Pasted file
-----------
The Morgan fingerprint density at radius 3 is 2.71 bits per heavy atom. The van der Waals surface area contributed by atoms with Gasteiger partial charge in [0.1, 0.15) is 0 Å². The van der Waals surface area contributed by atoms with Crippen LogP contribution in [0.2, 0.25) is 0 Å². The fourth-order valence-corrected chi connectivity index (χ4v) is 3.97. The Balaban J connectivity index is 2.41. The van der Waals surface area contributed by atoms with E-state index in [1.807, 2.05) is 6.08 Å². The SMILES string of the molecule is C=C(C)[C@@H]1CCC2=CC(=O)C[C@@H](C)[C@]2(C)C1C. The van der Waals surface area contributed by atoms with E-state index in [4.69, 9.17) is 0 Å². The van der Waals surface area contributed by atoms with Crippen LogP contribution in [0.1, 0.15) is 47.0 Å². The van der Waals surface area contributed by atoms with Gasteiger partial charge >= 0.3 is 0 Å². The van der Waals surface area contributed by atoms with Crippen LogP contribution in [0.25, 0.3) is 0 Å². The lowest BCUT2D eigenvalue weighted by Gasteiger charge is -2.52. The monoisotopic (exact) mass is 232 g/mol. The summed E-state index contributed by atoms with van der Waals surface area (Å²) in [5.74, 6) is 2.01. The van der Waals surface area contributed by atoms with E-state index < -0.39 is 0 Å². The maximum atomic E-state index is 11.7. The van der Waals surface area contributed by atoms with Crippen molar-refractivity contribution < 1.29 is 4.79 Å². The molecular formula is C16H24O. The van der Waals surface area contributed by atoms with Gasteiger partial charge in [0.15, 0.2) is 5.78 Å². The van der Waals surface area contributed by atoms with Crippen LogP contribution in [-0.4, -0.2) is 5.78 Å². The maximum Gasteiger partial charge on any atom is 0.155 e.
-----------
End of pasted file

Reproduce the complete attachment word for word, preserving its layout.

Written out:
The Morgan fingerprint density at radius 3 is 2.71 bits per heavy atom. The van der Waals surface area contributed by atoms with Gasteiger partial charge in [0.1, 0.15) is 0 Å². The van der Waals surface area contributed by atoms with Crippen LogP contribution in [0.2, 0.25) is 0 Å². The fourth-order valence-corrected chi connectivity index (χ4v) is 3.97. The Balaban J connectivity index is 2.41. The van der Waals surface area contributed by atoms with E-state index in [1.807, 2.05) is 6.08 Å². The SMILES string of the molecule is C=C(C)[C@@H]1CCC2=CC(=O)C[C@@H](C)[C@]2(C)C1C. The van der Waals surface area contributed by atoms with E-state index in [4.69, 9.17) is 0 Å². The van der Waals surface area contributed by atoms with Crippen LogP contribution in [0.1, 0.15) is 47.0 Å². The van der Waals surface area contributed by atoms with Gasteiger partial charge >= 0.3 is 0 Å². The van der Waals surface area contributed by atoms with Crippen LogP contribution in [0.25, 0.3) is 0 Å². The lowest BCUT2D eigenvalue weighted by Gasteiger charge is -2.52. The monoisotopic (exact) mass is 232 g/mol. The summed E-state index contributed by atoms with van der Waals surface area (Å²) in [5.74, 6) is 2.01. The van der Waals surface area contributed by atoms with E-state index < -0.39 is 0 Å². The maximum atomic E-state index is 11.7. The van der Waals surface area contributed by atoms with Crippen molar-refractivity contribution < 1.29 is 4.79 Å². The molecular formula is C16H24O. The van der Waals surface area contributed by atoms with Gasteiger partial charge in [0.15, 0.2) is 5.78 Å². The van der Waals surface area contributed by atoms with Crippen LogP contribution in [-0.4, -0.2) is 5.78 Å². The maximum Gasteiger partial charge on any atom is 0.155 e.